by Father Mike Stubbs
Christianity began as a movement within Judaism. Its members were those Jews who believed in Jesus as the Messiah.
Eventually, that changed. More and more Gentiles started to believe in Jesus, until the majority of Jesus’ followers were Gentile, rather than Jewish.
This happened over a period of years, not in one single moment. However, Sunday’s first reading — Acts 13:14, 43-52 — directs our attention to a significant turning point.
Paul and Barnabas encounter opposition to their preaching to potential converts. Notice that this takes place in a synagogue on a Sabbath day. After all, Paul and Barnabas are Jews and are speaking to fellow Jews. But because of the opposition that they receive, they decide to focus upon the Gentiles instead:
“The Gentiles were delighted when they heard this and glorified the word of the Lord.”
Because of his openness to the Gentiles, Paul became known as “the apostle to the Gentiles.” He proved to be very effective in his ministry and established many Christian communities in Asia Minor. Many of the letters he wrote to them entered into the New Testament canon.
The inroads that Paul made among the Gentiles accelerated the transformation of the new Christian faith into a religion separate from Judaism. But that was not the sole factor.
After the fall of Jerusalem and the defeat of the Jewish revolt against the Roman Empire in the year 70, the two Jewish groups that survived were the followers of Jesus and the successors of the Pharisees.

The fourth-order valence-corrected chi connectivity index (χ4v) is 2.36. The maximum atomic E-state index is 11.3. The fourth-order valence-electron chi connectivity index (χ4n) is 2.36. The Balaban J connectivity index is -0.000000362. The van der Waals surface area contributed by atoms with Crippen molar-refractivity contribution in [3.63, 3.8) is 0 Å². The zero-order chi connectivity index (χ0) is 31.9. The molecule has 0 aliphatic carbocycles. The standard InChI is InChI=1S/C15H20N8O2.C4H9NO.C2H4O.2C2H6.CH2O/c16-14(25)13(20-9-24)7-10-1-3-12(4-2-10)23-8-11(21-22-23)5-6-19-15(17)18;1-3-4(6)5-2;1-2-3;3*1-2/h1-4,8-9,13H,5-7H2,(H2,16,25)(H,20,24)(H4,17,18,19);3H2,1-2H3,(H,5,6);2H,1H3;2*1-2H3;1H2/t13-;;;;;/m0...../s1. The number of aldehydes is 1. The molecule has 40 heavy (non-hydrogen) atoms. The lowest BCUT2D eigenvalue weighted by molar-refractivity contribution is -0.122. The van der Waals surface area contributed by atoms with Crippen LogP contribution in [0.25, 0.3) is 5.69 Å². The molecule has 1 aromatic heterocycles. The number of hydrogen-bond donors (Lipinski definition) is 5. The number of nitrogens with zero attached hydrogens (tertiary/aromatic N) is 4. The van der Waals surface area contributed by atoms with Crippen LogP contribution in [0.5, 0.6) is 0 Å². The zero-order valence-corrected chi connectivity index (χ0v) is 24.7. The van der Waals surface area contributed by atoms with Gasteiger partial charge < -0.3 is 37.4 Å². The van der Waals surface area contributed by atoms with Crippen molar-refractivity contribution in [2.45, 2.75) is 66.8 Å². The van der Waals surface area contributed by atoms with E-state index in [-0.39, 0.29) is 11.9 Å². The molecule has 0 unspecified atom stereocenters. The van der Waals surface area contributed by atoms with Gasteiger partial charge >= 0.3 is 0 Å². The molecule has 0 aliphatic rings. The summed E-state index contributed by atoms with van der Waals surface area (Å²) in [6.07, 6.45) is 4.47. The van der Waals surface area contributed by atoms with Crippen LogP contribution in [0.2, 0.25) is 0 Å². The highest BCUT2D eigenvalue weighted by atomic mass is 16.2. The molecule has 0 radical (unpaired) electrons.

Groups such as the Sadducees, the Essenes, the Herodians and the followers of John the Baptist disappeared. The successors of the Pharisees held leadership in the synagogues and looked upon the followers of Jesus as their rivals.
There is evidence that suggests that the synagogue leadership directed that the followers of Jesus be expelled from the synagogues.
This would explain several passages in the New Testament: “The Jews had already agreed that if anyone acknowledged him as the Messiah, he would be expelled from the synagogue” (Jn 9:22); “They will expel you from the synagogues” (Jn 16:2a). These actions solidified the rift between the two groups.
To further mark the difference between the adherents of rabbinical Judaism and the followers of Jesus, the two groups adopted distinctive habits and customs that continue to this day.
For example, Christian men remove their hats for worship, while Jewish men cover their heads. Christians observe Sunday as the day of worship, while the Jews worship on Saturday.
Despite these differences, though, the Christian faith has its roots in Judaism.
After all, Jesus was a Jew.